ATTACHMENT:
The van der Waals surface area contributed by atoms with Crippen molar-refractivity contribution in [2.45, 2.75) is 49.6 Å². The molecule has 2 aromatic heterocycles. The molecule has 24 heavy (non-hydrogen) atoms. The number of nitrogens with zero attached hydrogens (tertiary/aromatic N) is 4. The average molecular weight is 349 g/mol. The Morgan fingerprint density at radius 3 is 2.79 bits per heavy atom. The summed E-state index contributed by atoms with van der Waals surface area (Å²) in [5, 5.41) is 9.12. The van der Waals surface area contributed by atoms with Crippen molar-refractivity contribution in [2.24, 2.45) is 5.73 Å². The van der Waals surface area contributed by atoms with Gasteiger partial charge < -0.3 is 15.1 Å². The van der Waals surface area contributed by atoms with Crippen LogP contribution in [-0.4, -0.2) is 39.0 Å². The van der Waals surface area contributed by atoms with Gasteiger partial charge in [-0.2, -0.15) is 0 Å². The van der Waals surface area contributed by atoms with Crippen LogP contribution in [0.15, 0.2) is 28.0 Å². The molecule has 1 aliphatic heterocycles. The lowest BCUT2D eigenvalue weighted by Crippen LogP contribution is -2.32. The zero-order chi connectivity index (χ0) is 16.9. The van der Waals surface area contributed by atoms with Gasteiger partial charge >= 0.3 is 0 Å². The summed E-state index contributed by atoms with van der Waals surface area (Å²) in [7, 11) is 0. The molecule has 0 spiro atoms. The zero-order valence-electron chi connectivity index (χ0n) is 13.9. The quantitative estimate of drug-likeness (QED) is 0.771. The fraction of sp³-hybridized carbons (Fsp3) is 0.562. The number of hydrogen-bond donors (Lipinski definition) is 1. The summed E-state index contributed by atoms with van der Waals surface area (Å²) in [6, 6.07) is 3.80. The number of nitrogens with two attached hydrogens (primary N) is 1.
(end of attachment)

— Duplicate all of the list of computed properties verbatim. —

The van der Waals surface area contributed by atoms with Crippen molar-refractivity contribution in [2.45, 2.75) is 49.6 Å². The molecule has 2 aromatic heterocycles. The molecule has 24 heavy (non-hydrogen) atoms. The number of nitrogens with zero attached hydrogens (tertiary/aromatic N) is 4. The average molecular weight is 349 g/mol. The Morgan fingerprint density at radius 3 is 2.79 bits per heavy atom. The summed E-state index contributed by atoms with van der Waals surface area (Å²) in [5, 5.41) is 9.12. The van der Waals surface area contributed by atoms with Crippen molar-refractivity contribution in [2.24, 2.45) is 5.73 Å². The van der Waals surface area contributed by atoms with Gasteiger partial charge < -0.3 is 15.1 Å². The van der Waals surface area contributed by atoms with Crippen LogP contribution in [-0.4, -0.2) is 39.0 Å². The van der Waals surface area contributed by atoms with Gasteiger partial charge in [-0.2, -0.15) is 0 Å². The van der Waals surface area contributed by atoms with Crippen LogP contribution in [0.15, 0.2) is 28.0 Å². The molecule has 1 aliphatic heterocycles. The lowest BCUT2D eigenvalue weighted by Crippen LogP contribution is -2.32. The zero-order chi connectivity index (χ0) is 16.9. The van der Waals surface area contributed by atoms with Gasteiger partial charge >= 0.3 is 0 Å². The summed E-state index contributed by atoms with van der Waals surface area (Å²) in [7, 11) is 0. The molecule has 0 spiro atoms. The zero-order valence-electron chi connectivity index (χ0n) is 13.9. The quantitative estimate of drug-likeness (QED) is 0.771. The fraction of sp³-hybridized carbons (Fsp3) is 0.562. The number of hydrogen-bond donors (Lipinski definition) is 1. The summed E-state index contributed by atoms with van der Waals surface area (Å²) in [6, 6.07) is 3.80. The number of nitrogens with two attached hydrogens (primary N) is 1.